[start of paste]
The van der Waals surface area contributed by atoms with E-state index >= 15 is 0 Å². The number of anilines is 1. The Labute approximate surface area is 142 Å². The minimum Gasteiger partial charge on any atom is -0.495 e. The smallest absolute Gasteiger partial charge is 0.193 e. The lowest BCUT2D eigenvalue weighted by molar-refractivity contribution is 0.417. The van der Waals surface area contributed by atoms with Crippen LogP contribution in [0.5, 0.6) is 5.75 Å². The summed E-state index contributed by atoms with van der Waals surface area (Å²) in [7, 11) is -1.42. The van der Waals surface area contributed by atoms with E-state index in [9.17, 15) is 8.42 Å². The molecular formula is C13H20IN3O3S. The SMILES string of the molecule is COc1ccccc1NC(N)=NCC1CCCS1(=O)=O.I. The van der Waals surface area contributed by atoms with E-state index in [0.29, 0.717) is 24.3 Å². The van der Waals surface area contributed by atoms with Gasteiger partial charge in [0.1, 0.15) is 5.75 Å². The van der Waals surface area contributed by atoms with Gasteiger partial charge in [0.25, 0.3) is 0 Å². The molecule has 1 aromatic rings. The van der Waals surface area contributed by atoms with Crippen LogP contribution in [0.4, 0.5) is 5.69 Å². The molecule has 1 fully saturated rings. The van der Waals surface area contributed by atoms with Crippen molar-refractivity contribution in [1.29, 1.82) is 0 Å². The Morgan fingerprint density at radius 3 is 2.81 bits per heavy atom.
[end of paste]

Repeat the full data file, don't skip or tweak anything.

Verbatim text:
The van der Waals surface area contributed by atoms with E-state index >= 15 is 0 Å². The number of anilines is 1. The Labute approximate surface area is 142 Å². The minimum Gasteiger partial charge on any atom is -0.495 e. The smallest absolute Gasteiger partial charge is 0.193 e. The lowest BCUT2D eigenvalue weighted by molar-refractivity contribution is 0.417. The van der Waals surface area contributed by atoms with Crippen LogP contribution in [0.5, 0.6) is 5.75 Å². The summed E-state index contributed by atoms with van der Waals surface area (Å²) in [7, 11) is -1.42. The van der Waals surface area contributed by atoms with E-state index in [9.17, 15) is 8.42 Å². The molecular formula is C13H20IN3O3S. The SMILES string of the molecule is COc1ccccc1NC(N)=NCC1CCCS1(=O)=O.I. The van der Waals surface area contributed by atoms with E-state index in [0.29, 0.717) is 24.3 Å². The van der Waals surface area contributed by atoms with Gasteiger partial charge in [0.1, 0.15) is 5.75 Å². The van der Waals surface area contributed by atoms with Gasteiger partial charge in [0.25, 0.3) is 0 Å². The molecule has 1 aromatic rings. The van der Waals surface area contributed by atoms with Crippen LogP contribution in [0.4, 0.5) is 5.69 Å². The molecule has 1 fully saturated rings. The van der Waals surface area contributed by atoms with Crippen molar-refractivity contribution in [1.29, 1.82) is 0 Å². The Morgan fingerprint density at radius 3 is 2.81 bits per heavy atom.